Parents give much, expect little, author says

October 21, 2003|By Susan Reimer

The grown-ups at Friends School were given their own reading assignment this summer, and this week is the big test.

Head of school Lila Lohr asked faculty, staff and parents to read Too Much of a Good Thing: Raising Children of Character in an Indulgent Age, by Harvard psychologist Dan Kindlon, and the author will be at the school auditorium Thursday at 7:30 p.m.

Lohr hopes the grown-ups learned something.

"I think what he is talking about is the most serious issue schools like ours are facing," she says.

When she says "schools like ours," she means private schools that seek to educate the children of privilege.

Not necessarily children of the rich, but certainly children whose parents find a way to pay for the premiums they think will ensure success and, therefore, happiness.

Private school is part of a pattern of indulgence that might include credit cards, cars, computers, cell phones and TVs and DVD players in bedrooms.

But the "stuff" of privilege is only part of what alarms Kindlon, who broke from the academic pattern of studying children of the poor to study children of the middle class.

In seeking to give our children a life free of want, he says, we also try to make sure their lives are free of pain. We too easily cave in to their demands, and we too quickly bail them out of trouble of their own making.

As a result, Kindlon found in his research, our children are not just self-centered and spoiled, they are prone to alcohol and drug abuse. And they grow up to become unhappy adults, ill-equipped to handle the challenges from which we are no longer able to protect them.

We love our children so much, says Lohr, "that we relish and savor every moment, refusing to cloud these days with discipline and limits."

Lohr also says that parents are working so long and hard to provide every advantage - and over-scheduling their children's lives to take advantage of every opportunity - that there is no time left for the business of being a parent.

"I look out and see the numbers of our families who do not carpool. And I think it is because that is one of the few times they get alone with their kids," she says. "That may be the 20 minutes of the day.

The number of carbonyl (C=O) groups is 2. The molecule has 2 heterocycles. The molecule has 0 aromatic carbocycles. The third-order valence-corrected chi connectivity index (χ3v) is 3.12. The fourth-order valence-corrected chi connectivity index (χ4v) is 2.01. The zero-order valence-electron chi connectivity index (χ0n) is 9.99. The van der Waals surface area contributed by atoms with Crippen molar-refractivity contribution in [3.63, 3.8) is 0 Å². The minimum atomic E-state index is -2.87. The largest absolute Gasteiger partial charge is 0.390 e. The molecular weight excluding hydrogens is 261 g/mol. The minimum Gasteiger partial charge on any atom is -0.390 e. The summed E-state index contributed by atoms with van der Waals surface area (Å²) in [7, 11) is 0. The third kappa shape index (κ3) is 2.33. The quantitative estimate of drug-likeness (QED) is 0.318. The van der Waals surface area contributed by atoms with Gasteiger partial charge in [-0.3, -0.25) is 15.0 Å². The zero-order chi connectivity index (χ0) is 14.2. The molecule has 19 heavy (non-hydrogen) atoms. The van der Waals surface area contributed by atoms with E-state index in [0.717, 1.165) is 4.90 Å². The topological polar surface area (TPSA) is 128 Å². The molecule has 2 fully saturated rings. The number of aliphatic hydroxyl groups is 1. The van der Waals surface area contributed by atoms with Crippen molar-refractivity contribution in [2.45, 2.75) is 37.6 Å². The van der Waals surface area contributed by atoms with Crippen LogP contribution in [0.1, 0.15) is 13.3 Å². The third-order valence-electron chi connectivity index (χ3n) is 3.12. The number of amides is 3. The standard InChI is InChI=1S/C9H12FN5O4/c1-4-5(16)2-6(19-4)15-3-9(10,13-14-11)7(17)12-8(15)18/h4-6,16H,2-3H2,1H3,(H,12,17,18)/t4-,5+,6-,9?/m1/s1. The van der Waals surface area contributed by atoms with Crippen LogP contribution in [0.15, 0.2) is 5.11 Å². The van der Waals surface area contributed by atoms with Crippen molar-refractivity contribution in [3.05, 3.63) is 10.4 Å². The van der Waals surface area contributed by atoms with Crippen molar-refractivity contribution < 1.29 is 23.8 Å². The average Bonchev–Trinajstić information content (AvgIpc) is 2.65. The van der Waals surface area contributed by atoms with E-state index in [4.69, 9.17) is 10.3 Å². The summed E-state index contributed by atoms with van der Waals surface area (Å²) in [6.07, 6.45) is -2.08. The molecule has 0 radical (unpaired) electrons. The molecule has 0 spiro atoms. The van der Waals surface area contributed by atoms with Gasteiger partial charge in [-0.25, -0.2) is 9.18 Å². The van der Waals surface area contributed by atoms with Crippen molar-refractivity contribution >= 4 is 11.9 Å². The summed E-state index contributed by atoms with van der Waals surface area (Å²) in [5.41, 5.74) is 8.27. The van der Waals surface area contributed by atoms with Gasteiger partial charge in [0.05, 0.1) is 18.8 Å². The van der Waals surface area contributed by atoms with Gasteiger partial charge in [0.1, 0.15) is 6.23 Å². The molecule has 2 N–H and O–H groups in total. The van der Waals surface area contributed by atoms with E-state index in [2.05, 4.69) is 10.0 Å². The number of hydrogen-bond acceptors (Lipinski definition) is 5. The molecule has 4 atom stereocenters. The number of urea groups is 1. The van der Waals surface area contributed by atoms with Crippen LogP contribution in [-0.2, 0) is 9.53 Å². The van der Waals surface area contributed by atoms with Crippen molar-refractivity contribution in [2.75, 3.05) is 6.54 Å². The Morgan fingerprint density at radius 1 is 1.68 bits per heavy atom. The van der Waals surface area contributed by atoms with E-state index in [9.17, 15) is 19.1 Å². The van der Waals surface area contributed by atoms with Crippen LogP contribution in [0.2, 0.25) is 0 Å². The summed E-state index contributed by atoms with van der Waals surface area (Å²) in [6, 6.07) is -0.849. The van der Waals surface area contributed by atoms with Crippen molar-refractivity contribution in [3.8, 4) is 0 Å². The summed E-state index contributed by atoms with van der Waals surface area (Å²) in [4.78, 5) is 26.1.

"The result is when something happens, there isn't the backlog of communication and understanding that you need to get through the tough times."

For many of us, our children have become our religion: We are devoted to them and they give our life meaning. But this devotion can be smothering.

"Our children are too precious to us," said Kindlon in a telephone interview. "We don't have anything else that we are as unequivocal about."

We give them too much and expect too little, he says. We are confused about whether we are the authority figure in their lives or the companion.

"Some of this confusion is related to your own fatigue," says Kindlon. "It is the same with parenting as it is with any job: You are at your worst when you are tired. You don't have the resources or the energy to do it right.

"Parenting is a hard job. You have to train for it. You have to get enough sleep. You have to take care of yourself so you are in a good enough frame of mind to handle it."

This might mean turning down the extra assignments or the added responsibilities at work that will bring more money.

"Don't kid yourself that it isn't going to affect your parenting. There are financial realities that have to be dealt with, but don't delude yourself into thinking that you can short-change the parenting job," says Kindlon.

The truth is, these decisions do not affect just your family life and just your children. The decisions you make to indulge and pamper your kids have a trickle-down effect:

On the lower-middle-class kids who need to work long hours at a part-time job - neglecting their schoolwork - to have a car like the one you have given your child to drive.

On the children of the truly poor, who resort to crime to get the money for the clothes and jewelry like the ones your child charges to your MasterCard.

It would be bad enough if our indulgence as parents hurt just our children. But it does not.

Because once you have a child, all children are your children.

Dan Kindlon, author of Too Much of a Good Thing: Raising Children of Character in an Indulgent Age, will speak Thursday at 7:30 p.m. at Friends School auditorium, 5114 N. Charles St. The event is free and open to the public. Doors open at 7 p.m.

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